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Akio Kawasaki and Tadahisa Ohno

Review of Urban & Regional Development Studies, 2014, vol. 26, issue 3, 174-188

Abstract: type="main"> Cross-border consumption has become more popular, prompting a growing interest in the problems related to international trade. At the same time, trans-boundary air pollution has become a major environmental problem, meriting increased attention in environmental economics literature. This study considers these problems in the context of environmental taxes and tariffs (or customs duties on imports), assuming quadratic environmental damage. We compare the environmental tax rate with and without a tariff and demonstrate that the former is lower than the latter. We then compare the level of social welfare with and without a tariff and demonstrate that when the degree of trans-boundary air pollution is low (high), welfare without the tariff is higher (lower) than with it. Thus, a tariff is not always necessary from the viewpoint of social welfare.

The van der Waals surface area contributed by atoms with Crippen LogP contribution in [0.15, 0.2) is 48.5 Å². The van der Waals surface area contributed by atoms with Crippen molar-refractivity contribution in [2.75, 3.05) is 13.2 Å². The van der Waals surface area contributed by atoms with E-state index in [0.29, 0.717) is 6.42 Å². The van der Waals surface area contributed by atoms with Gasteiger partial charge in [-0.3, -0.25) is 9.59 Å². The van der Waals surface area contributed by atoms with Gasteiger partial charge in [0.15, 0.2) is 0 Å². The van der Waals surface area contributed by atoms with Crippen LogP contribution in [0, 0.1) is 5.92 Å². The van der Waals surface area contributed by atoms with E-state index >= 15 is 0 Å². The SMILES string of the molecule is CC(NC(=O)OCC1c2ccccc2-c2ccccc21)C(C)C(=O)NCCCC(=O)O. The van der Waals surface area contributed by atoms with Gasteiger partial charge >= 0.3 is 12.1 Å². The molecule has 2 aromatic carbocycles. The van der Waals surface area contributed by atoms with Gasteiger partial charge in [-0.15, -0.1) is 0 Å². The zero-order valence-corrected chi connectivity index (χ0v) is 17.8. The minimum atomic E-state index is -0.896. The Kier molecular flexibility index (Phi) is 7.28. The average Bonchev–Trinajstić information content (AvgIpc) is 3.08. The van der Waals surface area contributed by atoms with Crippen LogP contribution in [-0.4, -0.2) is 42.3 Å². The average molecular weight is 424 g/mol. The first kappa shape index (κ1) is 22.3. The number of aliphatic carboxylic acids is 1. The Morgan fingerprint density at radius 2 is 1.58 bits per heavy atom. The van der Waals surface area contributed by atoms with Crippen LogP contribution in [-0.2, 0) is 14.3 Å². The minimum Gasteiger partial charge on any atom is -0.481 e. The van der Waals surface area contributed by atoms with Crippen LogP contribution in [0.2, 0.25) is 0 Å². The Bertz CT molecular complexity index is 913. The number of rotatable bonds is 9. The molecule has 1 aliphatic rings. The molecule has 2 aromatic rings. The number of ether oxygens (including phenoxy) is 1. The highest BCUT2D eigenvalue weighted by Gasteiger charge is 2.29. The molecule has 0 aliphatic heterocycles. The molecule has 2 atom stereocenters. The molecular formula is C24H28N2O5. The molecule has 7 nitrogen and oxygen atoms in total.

Date: 2014
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Handle: RePEc:bla:revurb:v:26:y:2014:i:3:p:174-188